Last edited 13 Sep 2017

Straw bale construction



[edit] Introduction

Straw bale construction is a method of building that uses bales (or bundles) of straw. Straw bales can be used as structural elements, insulation or both together. The use of straw bales is typically found in natural building projects, or earthen construction, and while traditionally a common form of building material in many parts of the world, it has been received increased attention due to its sustainable properties.

Two different types of straw bale are common:

  • Bales bound together with two strings.
  • Bales bound together with three strings (these are larger in all three dimensions).

[edit] Construction techniques

The techniques used for straw bale construction usually involve stacking rows of bales on a raised footing or foundation. A capillary break or moisture barrier is inserted between the supporting platform and the bales. Pins made of bamboo or timber are used to tie bale walls together, or surface wire mesh is used.

The bale wall is then stuccoed or plastered using either a lime-based formulation or earth/clay render, although these should be considered with regard to the local climate conditions. For example, in wet climates, a vapour-permeable finish will be required rather than a cement-based stucco.

Straw bales can be designed for load-bearing structural support of a building, as well as to provide lateral and shear support for wind and seismic loads. They can also be designed to serve as an insulation substrate with a load-bearing structural frame using alternative materials, typically timber frame. By building a skeletal framework first, a basic roof structure can be provided which protects the bale wall during construction, which is when it may be at risk of water damage.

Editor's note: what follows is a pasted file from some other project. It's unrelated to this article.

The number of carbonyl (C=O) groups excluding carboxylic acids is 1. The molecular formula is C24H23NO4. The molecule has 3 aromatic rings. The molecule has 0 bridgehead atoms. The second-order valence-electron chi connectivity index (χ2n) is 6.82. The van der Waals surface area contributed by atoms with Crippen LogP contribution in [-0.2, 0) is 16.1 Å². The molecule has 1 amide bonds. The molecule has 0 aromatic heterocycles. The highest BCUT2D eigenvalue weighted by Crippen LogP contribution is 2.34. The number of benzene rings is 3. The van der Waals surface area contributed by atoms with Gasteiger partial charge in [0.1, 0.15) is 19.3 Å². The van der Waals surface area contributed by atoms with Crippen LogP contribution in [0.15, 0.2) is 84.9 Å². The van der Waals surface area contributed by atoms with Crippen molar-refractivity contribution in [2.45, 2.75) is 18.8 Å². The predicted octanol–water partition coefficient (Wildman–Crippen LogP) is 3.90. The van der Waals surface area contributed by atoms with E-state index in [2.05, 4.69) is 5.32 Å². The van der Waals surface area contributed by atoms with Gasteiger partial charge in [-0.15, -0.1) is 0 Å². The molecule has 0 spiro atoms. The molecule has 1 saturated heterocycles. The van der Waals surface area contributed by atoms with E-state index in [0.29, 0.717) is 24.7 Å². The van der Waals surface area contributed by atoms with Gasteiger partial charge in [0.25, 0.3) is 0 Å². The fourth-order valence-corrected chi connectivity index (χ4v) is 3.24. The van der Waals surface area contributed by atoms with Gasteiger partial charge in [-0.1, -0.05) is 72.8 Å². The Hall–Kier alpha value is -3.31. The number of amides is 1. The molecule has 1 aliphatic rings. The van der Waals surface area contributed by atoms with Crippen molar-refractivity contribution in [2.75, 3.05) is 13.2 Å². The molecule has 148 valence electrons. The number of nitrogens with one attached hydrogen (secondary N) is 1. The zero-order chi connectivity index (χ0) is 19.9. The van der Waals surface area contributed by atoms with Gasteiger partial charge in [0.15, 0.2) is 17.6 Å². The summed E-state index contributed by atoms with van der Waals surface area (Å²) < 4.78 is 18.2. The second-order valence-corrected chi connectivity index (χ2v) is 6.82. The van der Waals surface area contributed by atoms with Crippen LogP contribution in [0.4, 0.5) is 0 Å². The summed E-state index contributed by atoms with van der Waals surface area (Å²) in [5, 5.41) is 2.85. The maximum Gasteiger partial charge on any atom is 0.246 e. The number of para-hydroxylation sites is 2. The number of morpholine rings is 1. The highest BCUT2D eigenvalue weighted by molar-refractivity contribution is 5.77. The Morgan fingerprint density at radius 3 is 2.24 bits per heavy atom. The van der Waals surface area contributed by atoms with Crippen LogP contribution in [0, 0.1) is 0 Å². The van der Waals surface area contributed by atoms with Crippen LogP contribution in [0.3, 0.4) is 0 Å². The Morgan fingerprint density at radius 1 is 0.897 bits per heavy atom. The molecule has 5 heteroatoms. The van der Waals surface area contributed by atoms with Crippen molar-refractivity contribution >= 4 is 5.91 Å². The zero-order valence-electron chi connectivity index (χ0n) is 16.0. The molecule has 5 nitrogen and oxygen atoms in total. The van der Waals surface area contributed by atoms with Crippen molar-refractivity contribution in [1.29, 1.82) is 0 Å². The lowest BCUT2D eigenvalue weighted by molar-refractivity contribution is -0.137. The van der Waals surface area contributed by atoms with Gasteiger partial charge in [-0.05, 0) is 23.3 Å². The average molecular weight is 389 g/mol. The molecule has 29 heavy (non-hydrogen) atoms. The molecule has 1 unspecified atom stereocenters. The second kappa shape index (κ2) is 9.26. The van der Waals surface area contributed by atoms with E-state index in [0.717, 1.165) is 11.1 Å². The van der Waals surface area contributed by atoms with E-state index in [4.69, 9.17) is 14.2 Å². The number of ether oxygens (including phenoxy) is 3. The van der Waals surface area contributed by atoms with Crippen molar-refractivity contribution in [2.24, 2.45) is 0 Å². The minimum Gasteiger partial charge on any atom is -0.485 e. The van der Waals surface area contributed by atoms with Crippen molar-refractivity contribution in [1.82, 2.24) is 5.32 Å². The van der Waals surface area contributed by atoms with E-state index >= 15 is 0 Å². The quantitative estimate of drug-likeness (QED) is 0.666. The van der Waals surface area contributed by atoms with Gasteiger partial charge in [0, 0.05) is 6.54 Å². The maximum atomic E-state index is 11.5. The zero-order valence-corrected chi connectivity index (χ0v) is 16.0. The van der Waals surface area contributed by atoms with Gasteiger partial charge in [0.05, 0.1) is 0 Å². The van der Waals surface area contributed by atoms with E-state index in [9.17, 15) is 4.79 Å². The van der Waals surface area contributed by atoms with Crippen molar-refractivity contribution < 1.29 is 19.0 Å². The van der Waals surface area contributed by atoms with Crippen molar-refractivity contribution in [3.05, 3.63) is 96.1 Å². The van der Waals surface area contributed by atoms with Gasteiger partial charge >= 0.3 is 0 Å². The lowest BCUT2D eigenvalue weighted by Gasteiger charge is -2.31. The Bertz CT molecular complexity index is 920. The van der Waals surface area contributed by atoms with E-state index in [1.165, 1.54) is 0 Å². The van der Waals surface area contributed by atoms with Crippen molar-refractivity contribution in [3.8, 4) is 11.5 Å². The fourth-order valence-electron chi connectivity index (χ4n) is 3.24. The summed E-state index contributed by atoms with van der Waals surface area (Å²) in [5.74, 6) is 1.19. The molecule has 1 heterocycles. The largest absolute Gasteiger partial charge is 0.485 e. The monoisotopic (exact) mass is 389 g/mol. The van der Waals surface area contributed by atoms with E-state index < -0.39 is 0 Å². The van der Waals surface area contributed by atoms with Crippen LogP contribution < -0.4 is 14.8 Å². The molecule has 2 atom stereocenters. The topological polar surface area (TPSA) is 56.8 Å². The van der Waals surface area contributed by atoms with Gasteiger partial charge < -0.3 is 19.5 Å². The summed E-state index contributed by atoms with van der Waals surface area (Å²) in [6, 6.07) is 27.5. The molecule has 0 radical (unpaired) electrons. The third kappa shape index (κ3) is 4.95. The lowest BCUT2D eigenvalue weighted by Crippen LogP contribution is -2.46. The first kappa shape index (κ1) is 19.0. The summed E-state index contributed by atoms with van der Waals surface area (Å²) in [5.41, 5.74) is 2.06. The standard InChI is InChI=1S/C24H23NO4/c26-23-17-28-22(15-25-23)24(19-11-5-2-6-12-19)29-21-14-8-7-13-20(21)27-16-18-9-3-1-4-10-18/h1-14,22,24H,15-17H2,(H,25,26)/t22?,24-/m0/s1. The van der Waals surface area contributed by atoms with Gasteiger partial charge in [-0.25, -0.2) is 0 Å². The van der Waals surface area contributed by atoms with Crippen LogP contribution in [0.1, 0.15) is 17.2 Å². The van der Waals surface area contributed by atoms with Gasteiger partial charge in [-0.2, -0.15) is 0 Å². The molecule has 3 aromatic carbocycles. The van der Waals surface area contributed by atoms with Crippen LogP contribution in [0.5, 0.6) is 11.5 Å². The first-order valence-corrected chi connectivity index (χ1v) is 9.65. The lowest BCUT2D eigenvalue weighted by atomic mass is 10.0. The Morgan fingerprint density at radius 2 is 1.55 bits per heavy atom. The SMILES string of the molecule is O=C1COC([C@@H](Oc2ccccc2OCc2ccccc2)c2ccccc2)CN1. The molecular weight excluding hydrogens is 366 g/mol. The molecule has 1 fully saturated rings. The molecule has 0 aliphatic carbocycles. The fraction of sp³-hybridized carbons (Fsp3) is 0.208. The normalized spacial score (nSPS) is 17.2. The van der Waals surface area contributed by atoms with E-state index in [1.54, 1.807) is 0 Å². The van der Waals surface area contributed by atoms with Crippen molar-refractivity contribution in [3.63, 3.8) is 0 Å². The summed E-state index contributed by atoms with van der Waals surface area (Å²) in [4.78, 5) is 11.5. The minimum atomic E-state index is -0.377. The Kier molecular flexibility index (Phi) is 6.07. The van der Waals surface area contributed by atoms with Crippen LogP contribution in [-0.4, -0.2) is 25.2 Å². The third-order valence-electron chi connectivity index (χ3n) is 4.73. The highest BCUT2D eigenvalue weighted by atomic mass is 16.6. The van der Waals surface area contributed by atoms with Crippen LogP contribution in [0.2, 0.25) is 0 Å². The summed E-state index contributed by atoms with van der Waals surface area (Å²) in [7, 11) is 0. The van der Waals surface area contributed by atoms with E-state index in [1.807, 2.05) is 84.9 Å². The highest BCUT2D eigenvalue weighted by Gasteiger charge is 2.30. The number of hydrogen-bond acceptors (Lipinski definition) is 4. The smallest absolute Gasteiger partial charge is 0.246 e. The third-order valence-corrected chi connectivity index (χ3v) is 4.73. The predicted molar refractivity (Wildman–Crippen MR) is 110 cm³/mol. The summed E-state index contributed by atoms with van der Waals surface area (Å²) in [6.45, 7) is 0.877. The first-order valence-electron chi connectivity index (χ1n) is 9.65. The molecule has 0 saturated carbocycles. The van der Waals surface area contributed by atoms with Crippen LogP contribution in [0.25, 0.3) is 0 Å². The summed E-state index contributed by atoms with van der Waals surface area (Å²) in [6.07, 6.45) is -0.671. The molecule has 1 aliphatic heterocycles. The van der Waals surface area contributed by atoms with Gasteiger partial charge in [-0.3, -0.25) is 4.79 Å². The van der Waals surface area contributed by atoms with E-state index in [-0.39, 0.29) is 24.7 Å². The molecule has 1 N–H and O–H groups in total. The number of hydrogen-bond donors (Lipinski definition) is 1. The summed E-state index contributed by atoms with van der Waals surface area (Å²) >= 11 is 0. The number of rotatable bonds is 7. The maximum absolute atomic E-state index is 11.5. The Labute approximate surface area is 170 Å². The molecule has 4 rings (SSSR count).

[edit] Advantages and disadvantages

Some of the advantages of straw bale construction include:

  • Straw bales are made from a waste product.
  • Insulation values of R-30 - R-35 can be achieved using straw bales.
  • The thickness of straw bale walls helps reflect sunlight through a room, and provides windows with a window seat/shelf.
  • Relatively easy and cost-efficient to install.
  • Straw bales have a low-embodied energy (i.e. minimal energy was used in the manufacturing process).
  • With good maintenance, straw bale construction is very durable.
  • Straw bales are 100% biodegradable.
  • Properly-constructed straw bale walls can offer better fire resistance than conventional timber frame construction.

Some of the disadvantages of straw bale construction include:

  • Moisture and mould are two significant risks that face straw bale construction. Must be kept dry to avoid compressed straw expanding due to moisture absorption, which leads to cracking.
  • Fire is also a considerable risk, however, because of the density of bales, they tend to smoulder rather than spread when an ignition source is removed.
  • As it is not a conventional building material, building codes can present obstacles to its use.
  • Wall thicknesses mean that more of the building’s overall floor space will be unusable.
  • Unless straw bales can be sourced from near the construction site, the cost of transporting them can be high.
  • Care must be taken to keep rodents and other small animals from infiltrating straw bales during construction.
  • Straw dust can cause breathing difficulties for people with allergies to straw or hay.

[edit] Research

In 2014-15, the University of Bath undertook research into straw bale construction. They focused on ’ModCell’ panels, which are prefabricated panels consisting of a timber frame infilled with bales and with a breathable lime-based render.

Architectural researchers found that the straw bale construction provided for healthier living through higher levels of thermal insulation and humidity level regulation.

As a result of this, the first straw houses to be offered on the open market went on sale in 2015. The seven houses, located in Bristol, were built-clad but with timber-framed straw bale walls. As well as the purchase price being less than average, it was estimated that fuel bills would be up to 90% cheaper than an equivalent brick-built house.

Peter Walker, University of Bath, said:

”We have conducted a number of fire tests that have demonstrated that fire resistance from straw bale construction is remarkably good and better than many contemporary forms of construction.

”In terms of durability, we have undertaken laboratory tests and undertaken monitoring of existing buildings and we have also done accelerated weather tests. The results of all these tests suggest that straw is a very durable construction solution.”

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